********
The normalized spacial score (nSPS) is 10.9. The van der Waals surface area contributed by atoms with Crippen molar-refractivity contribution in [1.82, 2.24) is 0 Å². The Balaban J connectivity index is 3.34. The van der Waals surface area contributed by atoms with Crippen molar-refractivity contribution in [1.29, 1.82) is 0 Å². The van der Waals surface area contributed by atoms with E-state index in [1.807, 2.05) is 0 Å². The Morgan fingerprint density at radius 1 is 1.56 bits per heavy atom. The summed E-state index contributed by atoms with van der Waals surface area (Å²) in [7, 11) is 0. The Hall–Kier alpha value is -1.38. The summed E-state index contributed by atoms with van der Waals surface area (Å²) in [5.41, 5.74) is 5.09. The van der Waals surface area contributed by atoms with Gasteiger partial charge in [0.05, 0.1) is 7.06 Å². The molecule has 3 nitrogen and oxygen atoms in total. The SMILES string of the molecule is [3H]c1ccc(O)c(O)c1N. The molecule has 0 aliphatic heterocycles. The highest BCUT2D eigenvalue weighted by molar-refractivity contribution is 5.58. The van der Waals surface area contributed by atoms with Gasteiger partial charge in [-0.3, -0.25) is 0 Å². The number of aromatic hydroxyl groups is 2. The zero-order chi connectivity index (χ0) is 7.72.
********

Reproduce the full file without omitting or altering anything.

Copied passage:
The normalized spacial score (nSPS) is 10.9. The van der Waals surface area contributed by atoms with Crippen molar-refractivity contribution in [1.82, 2.24) is 0 Å². The Balaban J connectivity index is 3.34. The van der Waals surface area contributed by atoms with Crippen molar-refractivity contribution in [1.29, 1.82) is 0 Å². The van der Waals surface area contributed by atoms with E-state index in [1.807, 2.05) is 0 Å². The Morgan fingerprint density at radius 1 is 1.56 bits per heavy atom. The summed E-state index contributed by atoms with van der Waals surface area (Å²) in [7, 11) is 0. The Hall–Kier alpha value is -1.38. The summed E-state index contributed by atoms with van der Waals surface area (Å²) in [5.41, 5.74) is 5.09. The van der Waals surface area contributed by atoms with Gasteiger partial charge in [0.05, 0.1) is 7.06 Å². The molecule has 3 nitrogen and oxygen atoms in total. The SMILES string of the molecule is [3H]c1ccc(O)c(O)c1N. The molecule has 0 aliphatic heterocycles. The highest BCUT2D eigenvalue weighted by molar-refractivity contribution is 5.58. The van der Waals surface area contributed by atoms with Gasteiger partial charge in [-0.3, -0.25) is 0 Å². The number of aromatic hydroxyl groups is 2. The zero-order chi connectivity index (χ0) is 7.72.